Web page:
Brand loyalty means sticking with a company regardless of whether there exists a more logical solution to your need. You remain loyal because the company has strengthened their relationship enough with you to justify charging a higher price, building their brick and mortar farther away, or even taking off from the tarmac 20 minutes late due to “mechanical problems.” Plenty of other options with lower prices, closer locations, and functional aircraft might be available to you, but you stay. Why? Because you know your company will treat you right when it really counts.

You also sometimes stay, however, with the company that has delayed flights, high prices, and bad customer service. Maybe the company has monopolized the category. Maybe they offer the most competitive price for what you need, but usually at the cost of a good customer experience (CX).

Fortunately, most industries are not monopolized, and other options are at your disposal. In your initial search for the product or service, it’s likely your priorities were something like this: price, quality, accessibility, service— and maybe even in that order. If you’ve ever left the poor CX company to look for other options, how did these priorities change? Were you more willing to sacrifice a little on price for a better experience? Having found an experience and product/service that makes your money worth spending, did you still find yourself searching for greener pastures? Probably not.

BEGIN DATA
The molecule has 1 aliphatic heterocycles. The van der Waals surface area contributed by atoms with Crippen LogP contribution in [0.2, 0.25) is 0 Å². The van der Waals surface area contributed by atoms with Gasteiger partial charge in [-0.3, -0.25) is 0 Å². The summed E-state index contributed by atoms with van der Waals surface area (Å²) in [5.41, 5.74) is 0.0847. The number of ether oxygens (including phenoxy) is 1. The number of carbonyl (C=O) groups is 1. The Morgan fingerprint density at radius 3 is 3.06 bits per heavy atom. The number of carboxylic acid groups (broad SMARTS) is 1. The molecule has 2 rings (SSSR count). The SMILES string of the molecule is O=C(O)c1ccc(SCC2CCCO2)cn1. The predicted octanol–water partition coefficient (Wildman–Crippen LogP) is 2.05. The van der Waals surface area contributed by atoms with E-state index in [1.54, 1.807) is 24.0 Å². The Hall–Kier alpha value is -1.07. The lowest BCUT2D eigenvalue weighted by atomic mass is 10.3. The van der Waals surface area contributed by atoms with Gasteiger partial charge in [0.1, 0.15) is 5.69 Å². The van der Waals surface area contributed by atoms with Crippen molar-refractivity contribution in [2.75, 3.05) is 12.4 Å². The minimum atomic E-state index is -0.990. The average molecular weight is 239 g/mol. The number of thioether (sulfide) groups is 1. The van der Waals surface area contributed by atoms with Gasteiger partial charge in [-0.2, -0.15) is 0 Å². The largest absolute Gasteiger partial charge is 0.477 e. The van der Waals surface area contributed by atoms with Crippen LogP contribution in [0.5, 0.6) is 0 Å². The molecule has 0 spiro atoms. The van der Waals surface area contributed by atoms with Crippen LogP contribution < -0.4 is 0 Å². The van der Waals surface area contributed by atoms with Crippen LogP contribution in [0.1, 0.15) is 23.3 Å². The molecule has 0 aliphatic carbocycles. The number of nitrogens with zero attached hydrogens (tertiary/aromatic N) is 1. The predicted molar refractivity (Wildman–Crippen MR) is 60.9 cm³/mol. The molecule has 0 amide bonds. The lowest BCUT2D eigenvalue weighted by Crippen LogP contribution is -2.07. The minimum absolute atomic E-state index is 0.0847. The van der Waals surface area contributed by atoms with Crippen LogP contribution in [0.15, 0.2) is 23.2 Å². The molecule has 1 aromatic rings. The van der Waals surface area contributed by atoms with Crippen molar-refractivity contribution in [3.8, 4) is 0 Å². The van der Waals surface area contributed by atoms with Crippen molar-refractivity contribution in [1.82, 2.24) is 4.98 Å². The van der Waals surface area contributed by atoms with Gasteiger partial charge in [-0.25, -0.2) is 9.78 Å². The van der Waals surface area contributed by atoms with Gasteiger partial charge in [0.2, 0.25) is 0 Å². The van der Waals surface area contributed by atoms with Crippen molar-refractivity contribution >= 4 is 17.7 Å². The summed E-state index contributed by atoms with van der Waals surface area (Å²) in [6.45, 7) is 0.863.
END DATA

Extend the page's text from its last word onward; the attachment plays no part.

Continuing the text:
That’s because your experience with Green Pastures Inc. was one that built your loyalty with them. It’s because your new priority to be treated well aligns with their priority to provide you with good service.

Let’s take a look at a great customer experience:

A certain national outdoor retailer has a deep-seated commitment to customer experience. One of many aspects to their great customer service is the return policy—a purposefully ambiguous one that encourages liberality in giving refunds, and benefits the customer as a result. Here’s a story from a now loyal customer:

“Last week, my dad was headed off to the dump with his old (4-5 years) cross-country skis. They had become delaminated as a result of plain wear and tear (and storing them in the hot attic probably didn’t help). My brother had to pick up a jacket for summer camp, so my dad figured he’d see if [the store] would take them back to dispose of them (saving him 20 bucks that the dump would have cost). Not only did [the store] take them back, but they gave him a full refund. Kudos to [this retailer] for honoring an abnormally long warranty that we didn’t even know existed.”

How about a bad one:

Erica made a large deposit to her bank account one day—also a national institution—knowing she had bills to pay. The teller informed her because of the large amount, the funds would be available for use after two days. When her checks bounced two days later, Ramus called in, asking for an explanation. The justification was that large deposits may be held longer before issuance for use. She asked why she was not informed of this policy after being told it was only a two-day hold, to which the customer service rep replied, “We’re too big a bank to call our customers when there is a problem.

CX: the Key Differentiator

It’s safe to assume the bank’s intention was not to administer a bad experience for its customers. So what’s the difference?